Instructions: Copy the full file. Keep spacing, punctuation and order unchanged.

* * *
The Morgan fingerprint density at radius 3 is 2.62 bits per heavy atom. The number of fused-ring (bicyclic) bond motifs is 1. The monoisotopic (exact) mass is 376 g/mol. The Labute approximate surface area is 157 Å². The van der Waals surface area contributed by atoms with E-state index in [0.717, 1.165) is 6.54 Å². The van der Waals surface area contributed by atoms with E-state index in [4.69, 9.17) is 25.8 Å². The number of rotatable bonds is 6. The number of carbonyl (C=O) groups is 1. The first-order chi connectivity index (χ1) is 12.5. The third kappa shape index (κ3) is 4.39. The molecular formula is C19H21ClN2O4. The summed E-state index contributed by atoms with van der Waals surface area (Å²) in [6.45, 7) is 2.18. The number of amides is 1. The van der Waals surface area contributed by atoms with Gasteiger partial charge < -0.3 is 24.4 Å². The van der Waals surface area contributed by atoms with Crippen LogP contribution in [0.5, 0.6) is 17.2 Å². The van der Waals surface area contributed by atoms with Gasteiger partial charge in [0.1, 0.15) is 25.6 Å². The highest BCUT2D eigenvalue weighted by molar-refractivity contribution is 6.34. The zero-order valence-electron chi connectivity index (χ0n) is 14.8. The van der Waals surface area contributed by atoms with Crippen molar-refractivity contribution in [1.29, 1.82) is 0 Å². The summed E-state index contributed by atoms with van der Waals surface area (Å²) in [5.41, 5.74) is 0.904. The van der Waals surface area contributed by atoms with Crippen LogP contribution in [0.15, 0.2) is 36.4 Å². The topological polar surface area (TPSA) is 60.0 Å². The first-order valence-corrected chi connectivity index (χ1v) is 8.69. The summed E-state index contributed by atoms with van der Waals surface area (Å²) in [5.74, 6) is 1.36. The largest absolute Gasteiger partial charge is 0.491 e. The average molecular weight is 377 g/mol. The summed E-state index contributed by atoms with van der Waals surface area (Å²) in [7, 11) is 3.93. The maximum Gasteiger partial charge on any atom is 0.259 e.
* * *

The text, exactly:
The Morgan fingerprint density at radius 3 is 2.62 bits per heavy atom. The number of fused-ring (bicyclic) bond motifs is 1. The monoisotopic (exact) mass is 376 g/mol. The Labute approximate surface area is 157 Å². The van der Waals surface area contributed by atoms with E-state index in [0.717, 1.165) is 6.54 Å². The van der Waals surface area contributed by atoms with E-state index in [4.69, 9.17) is 25.8 Å². The number of rotatable bonds is 6. The number of carbonyl (C=O) groups is 1. The first-order chi connectivity index (χ1) is 12.5. The third kappa shape index (κ3) is 4.39. The molecular formula is C19H21ClN2O4. The summed E-state index contributed by atoms with van der Waals surface area (Å²) in [6.45, 7) is 2.18. The number of amides is 1. The van der Waals surface area contributed by atoms with Gasteiger partial charge < -0.3 is 24.4 Å². The van der Waals surface area contributed by atoms with Crippen LogP contribution in [0.5, 0.6) is 17.2 Å². The van der Waals surface area contributed by atoms with Gasteiger partial charge in [0.1, 0.15) is 25.6 Å². The highest BCUT2D eigenvalue weighted by molar-refractivity contribution is 6.34. The zero-order valence-electron chi connectivity index (χ0n) is 14.8. The van der Waals surface area contributed by atoms with Crippen molar-refractivity contribution in [1.29, 1.82) is 0 Å². The summed E-state index contributed by atoms with van der Waals surface area (Å²) in [5.41, 5.74) is 0.904. The van der Waals surface area contributed by atoms with Crippen LogP contribution in [0.15, 0.2) is 36.4 Å². The topological polar surface area (TPSA) is 60.0 Å². The first-order valence-corrected chi connectivity index (χ1v) is 8.69. The summed E-state index contributed by atoms with van der Waals surface area (Å²) in [5.74, 6) is 1.36. The largest absolute Gasteiger partial charge is 0.491 e. The average molecular weight is 377 g/mol. The summed E-state index contributed by atoms with van der Waals surface area (Å²) in [7, 11) is 3.93. The maximum Gasteiger partial charge on any atom is 0.259 e.